Montpellier May 4. 1827
Mr. Key the able Professor of Mathematics in the University of Virginia is about to return to England, leaving a vacancy in that chair, which the Visitors are anxious to fill with an adequate Successor. Among the names which have been suggested for consideration is that of Mr. Francis Grund, Teacher of Mathematics in Boston. Assured of your disposition to befriend the cause of Science, and presuming on your opportunities of judging of his qualifications, I take the liberty, in behalf of the Visitors, of requesting such information on that head, as may be convenient. Besides the question of Scientific competency, and moral deportment, it will not fail to occur that an aptitude for instructing and managing youth, and sharing in the administrative authorities of a University, are features of character necessarily claiming the attention of the Visitors.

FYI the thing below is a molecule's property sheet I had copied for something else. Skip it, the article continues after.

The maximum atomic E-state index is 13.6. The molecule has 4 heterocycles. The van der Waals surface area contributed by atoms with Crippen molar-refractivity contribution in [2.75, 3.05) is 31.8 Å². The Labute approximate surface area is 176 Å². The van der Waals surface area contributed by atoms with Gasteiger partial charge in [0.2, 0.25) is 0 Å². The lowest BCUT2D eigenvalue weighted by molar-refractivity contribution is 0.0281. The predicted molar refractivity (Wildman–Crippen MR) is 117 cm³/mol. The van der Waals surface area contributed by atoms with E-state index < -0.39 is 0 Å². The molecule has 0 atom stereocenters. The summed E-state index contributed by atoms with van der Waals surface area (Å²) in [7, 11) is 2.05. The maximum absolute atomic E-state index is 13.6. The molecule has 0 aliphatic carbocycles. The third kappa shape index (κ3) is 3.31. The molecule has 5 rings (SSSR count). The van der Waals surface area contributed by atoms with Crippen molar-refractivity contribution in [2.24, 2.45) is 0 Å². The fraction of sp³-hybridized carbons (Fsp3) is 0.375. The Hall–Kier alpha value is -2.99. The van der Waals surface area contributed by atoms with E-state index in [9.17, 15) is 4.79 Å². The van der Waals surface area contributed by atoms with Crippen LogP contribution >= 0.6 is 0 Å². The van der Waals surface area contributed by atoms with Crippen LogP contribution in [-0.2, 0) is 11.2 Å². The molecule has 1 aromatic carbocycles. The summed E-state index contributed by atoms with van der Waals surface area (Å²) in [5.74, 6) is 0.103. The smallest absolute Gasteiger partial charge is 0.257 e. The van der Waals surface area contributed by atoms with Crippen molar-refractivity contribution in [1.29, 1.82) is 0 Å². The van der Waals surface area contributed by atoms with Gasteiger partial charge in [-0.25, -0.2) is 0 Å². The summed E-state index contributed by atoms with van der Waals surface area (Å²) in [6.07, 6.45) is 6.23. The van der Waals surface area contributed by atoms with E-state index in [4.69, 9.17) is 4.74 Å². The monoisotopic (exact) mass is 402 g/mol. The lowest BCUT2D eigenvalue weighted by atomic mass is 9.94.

As the University was not so fortunate as to obtain your much desired acceptance of a place in the Institution, the aid next in value is that of your judgment and counsel on such an occasion as the present.
It may be proper to observe that the name of Mr. Grund, is believed to have been brought into view without his knowledge of the circumstance; and it need not be observed, that whatever information you may be kind enough to impart, will be held in the reserve which delicacy may require. Pardon, Sir, this intrusion and accept assurances of my high & sincere respect.
RC (MB); draft (DLC).